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Part VII Concluding Observations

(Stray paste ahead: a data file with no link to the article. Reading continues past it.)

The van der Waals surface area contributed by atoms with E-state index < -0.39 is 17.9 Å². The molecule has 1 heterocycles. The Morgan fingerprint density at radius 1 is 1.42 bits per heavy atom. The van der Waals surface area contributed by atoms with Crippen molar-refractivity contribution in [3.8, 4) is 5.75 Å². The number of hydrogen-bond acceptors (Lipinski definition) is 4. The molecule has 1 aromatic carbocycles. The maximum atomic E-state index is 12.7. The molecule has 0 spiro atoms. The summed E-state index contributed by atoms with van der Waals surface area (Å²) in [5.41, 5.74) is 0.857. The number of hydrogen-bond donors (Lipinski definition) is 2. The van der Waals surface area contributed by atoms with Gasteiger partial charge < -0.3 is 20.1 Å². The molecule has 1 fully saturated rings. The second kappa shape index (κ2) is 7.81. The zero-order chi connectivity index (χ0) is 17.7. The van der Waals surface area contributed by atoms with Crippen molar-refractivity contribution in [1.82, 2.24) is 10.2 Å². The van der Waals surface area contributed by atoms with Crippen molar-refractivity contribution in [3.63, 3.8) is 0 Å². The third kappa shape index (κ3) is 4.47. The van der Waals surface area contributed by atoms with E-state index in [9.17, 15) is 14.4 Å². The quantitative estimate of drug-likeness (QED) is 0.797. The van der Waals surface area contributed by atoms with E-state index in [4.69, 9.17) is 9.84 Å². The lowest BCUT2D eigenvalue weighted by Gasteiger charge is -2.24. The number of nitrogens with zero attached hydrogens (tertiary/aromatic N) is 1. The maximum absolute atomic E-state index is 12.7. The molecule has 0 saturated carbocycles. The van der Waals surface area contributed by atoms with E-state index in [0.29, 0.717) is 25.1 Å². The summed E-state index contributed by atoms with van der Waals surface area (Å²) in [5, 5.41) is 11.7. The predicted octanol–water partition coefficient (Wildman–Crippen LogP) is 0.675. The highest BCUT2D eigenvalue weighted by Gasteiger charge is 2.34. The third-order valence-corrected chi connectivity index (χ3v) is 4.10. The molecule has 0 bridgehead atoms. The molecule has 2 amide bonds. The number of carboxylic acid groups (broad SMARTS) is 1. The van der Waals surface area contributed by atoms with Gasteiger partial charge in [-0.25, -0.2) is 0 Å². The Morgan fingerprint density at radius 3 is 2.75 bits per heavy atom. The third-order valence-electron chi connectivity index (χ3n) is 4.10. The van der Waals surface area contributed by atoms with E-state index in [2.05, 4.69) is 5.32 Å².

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15 Summing Up: Reflections on Medical Innovation and Health Care Reform Harvey V. Fineberg Americans seem to have an ongoing love-hate relationship with medi- cal technology. We manage somehow to hold two contradictory views seeing technology as the culprit behind rising medical care costs and as the jewel in the crown of American medicine. This dual characterization- technology as both hero and villain-underlies this collection of papers exploring the direction of health care reform and its likely impact on the process of medical innovation. The authors in this volume appear to dis- agree more over the desired locus of managerial control in such reform than over its likely effect on medical innovation. Fundamentally, all are moti- vated by a laudable, though elusive, objective: to preserve investment in and progress toward needed medical advances while stifling technology that is harmful or that costs more than it is worth. As escalating medical costs threaten the security of growing numbers of middle-class Americans, reform in the financing of U.S. health care takes on heightened political expectations. Two critical elements of reform are broader, more secure insurance coverage for all Americans and reliable mechanisms for containing the growth in health care costs. The great de- bate, of course, is over the all-important details and unintended consequences: Who shall bear the costs, and how shall they be distributed? What mix of public and private financing mechanisms will work best and be most ac- ceptable? What means of cost control will be least onerous and still get the job done? What is the proper balance between market forces and regulation 249